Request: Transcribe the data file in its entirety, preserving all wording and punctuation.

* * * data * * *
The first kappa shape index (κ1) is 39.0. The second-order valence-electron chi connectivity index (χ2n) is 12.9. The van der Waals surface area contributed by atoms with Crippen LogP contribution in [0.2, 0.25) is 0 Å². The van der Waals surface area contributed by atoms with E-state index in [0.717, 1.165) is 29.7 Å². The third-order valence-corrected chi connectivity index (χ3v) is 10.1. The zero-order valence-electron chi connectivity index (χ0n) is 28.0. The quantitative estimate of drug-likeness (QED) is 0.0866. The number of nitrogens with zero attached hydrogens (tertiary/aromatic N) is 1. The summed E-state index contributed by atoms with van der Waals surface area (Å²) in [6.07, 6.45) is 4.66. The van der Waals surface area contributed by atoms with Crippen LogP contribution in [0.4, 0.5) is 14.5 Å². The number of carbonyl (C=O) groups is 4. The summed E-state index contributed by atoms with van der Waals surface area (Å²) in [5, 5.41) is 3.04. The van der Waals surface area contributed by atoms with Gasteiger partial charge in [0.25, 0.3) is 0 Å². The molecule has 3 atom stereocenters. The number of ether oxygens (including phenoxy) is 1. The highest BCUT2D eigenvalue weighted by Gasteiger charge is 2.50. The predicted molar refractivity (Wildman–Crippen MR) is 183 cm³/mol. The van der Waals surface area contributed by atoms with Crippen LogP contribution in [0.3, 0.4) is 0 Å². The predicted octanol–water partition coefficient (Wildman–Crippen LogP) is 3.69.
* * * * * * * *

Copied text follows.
The first kappa shape index (κ1) is 39.0. The second-order valence-electron chi connectivity index (χ2n) is 12.9. The van der Waals surface area contributed by atoms with Crippen LogP contribution in [0.2, 0.25) is 0 Å². The van der Waals surface area contributed by atoms with E-state index in [0.717, 1.165) is 29.7 Å². The third-order valence-corrected chi connectivity index (χ3v) is 10.1. The zero-order valence-electron chi connectivity index (χ0n) is 28.0. The quantitative estimate of drug-likeness (QED) is 0.0866. The number of nitrogens with zero attached hydrogens (tertiary/aromatic N) is 1. The summed E-state index contributed by atoms with van der Waals surface area (Å²) in [6.07, 6.45) is 4.66. The van der Waals surface area contributed by atoms with Crippen LogP contribution in [0.4, 0.5) is 14.5 Å². The number of carbonyl (C=O) groups is 4. The summed E-state index contributed by atoms with van der Waals surface area (Å²) in [5, 5.41) is 3.04. The van der Waals surface area contributed by atoms with Gasteiger partial charge in [0.25, 0.3) is 0 Å². The molecule has 3 atom stereocenters. The number of ether oxygens (including phenoxy) is 1. The highest BCUT2D eigenvalue weighted by Gasteiger charge is 2.50. The predicted molar refractivity (Wildman–Crippen MR) is 183 cm³/mol. The van der Waals surface area contributed by atoms with Crippen LogP contribution in [0.3, 0.4) is 0 Å². The predicted octanol–water partition coefficient (Wildman–Crippen LogP) is 3.69.